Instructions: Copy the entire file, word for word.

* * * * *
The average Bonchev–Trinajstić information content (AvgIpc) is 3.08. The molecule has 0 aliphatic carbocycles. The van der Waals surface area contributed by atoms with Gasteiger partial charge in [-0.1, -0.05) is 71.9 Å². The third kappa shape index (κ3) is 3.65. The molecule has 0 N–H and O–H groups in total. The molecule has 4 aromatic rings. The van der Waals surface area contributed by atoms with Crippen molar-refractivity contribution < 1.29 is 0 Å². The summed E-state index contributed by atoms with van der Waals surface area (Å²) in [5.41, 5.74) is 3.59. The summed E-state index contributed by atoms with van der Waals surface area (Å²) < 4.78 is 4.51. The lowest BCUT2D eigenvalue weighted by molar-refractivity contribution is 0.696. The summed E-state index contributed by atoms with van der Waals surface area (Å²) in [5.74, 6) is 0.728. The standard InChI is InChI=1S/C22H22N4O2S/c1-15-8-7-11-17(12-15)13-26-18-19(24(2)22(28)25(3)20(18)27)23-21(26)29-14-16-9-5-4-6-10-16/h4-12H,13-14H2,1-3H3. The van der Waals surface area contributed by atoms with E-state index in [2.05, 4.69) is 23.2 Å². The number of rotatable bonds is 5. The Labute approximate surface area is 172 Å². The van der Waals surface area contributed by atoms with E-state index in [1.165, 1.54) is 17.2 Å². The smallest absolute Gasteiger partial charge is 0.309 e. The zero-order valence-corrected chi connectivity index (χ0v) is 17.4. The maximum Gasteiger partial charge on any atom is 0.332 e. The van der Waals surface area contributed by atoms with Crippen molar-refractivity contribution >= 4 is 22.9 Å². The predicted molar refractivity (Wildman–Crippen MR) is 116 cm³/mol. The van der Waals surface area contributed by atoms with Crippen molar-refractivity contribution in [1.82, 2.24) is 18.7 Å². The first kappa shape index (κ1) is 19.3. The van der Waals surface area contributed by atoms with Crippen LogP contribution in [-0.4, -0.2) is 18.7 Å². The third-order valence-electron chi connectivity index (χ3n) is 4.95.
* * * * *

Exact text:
The average Bonchev–Trinajstić information content (AvgIpc) is 3.08. The molecule has 0 aliphatic carbocycles. The van der Waals surface area contributed by atoms with Gasteiger partial charge in [-0.1, -0.05) is 71.9 Å². The third kappa shape index (κ3) is 3.65. The molecule has 0 N–H and O–H groups in total. The molecule has 4 aromatic rings. The van der Waals surface area contributed by atoms with Crippen molar-refractivity contribution < 1.29 is 0 Å². The summed E-state index contributed by atoms with van der Waals surface area (Å²) in [5.41, 5.74) is 3.59. The summed E-state index contributed by atoms with van der Waals surface area (Å²) < 4.78 is 4.51. The lowest BCUT2D eigenvalue weighted by molar-refractivity contribution is 0.696. The summed E-state index contributed by atoms with van der Waals surface area (Å²) in [5.74, 6) is 0.728. The standard InChI is InChI=1S/C22H22N4O2S/c1-15-8-7-11-17(12-15)13-26-18-19(24(2)22(28)25(3)20(18)27)23-21(26)29-14-16-9-5-4-6-10-16/h4-12H,13-14H2,1-3H3. The van der Waals surface area contributed by atoms with E-state index in [2.05, 4.69) is 23.2 Å². The number of rotatable bonds is 5. The Labute approximate surface area is 172 Å². The van der Waals surface area contributed by atoms with E-state index in [1.165, 1.54) is 17.2 Å². The smallest absolute Gasteiger partial charge is 0.309 e. The zero-order valence-corrected chi connectivity index (χ0v) is 17.4. The maximum Gasteiger partial charge on any atom is 0.332 e. The van der Waals surface area contributed by atoms with Crippen molar-refractivity contribution >= 4 is 22.9 Å². The predicted molar refractivity (Wildman–Crippen MR) is 116 cm³/mol. The van der Waals surface area contributed by atoms with Crippen molar-refractivity contribution in [1.82, 2.24) is 18.7 Å². The first kappa shape index (κ1) is 19.3. The van der Waals surface area contributed by atoms with Crippen LogP contribution in [-0.4, -0.2) is 18.7 Å². The third-order valence-electron chi connectivity index (χ3n) is 4.95.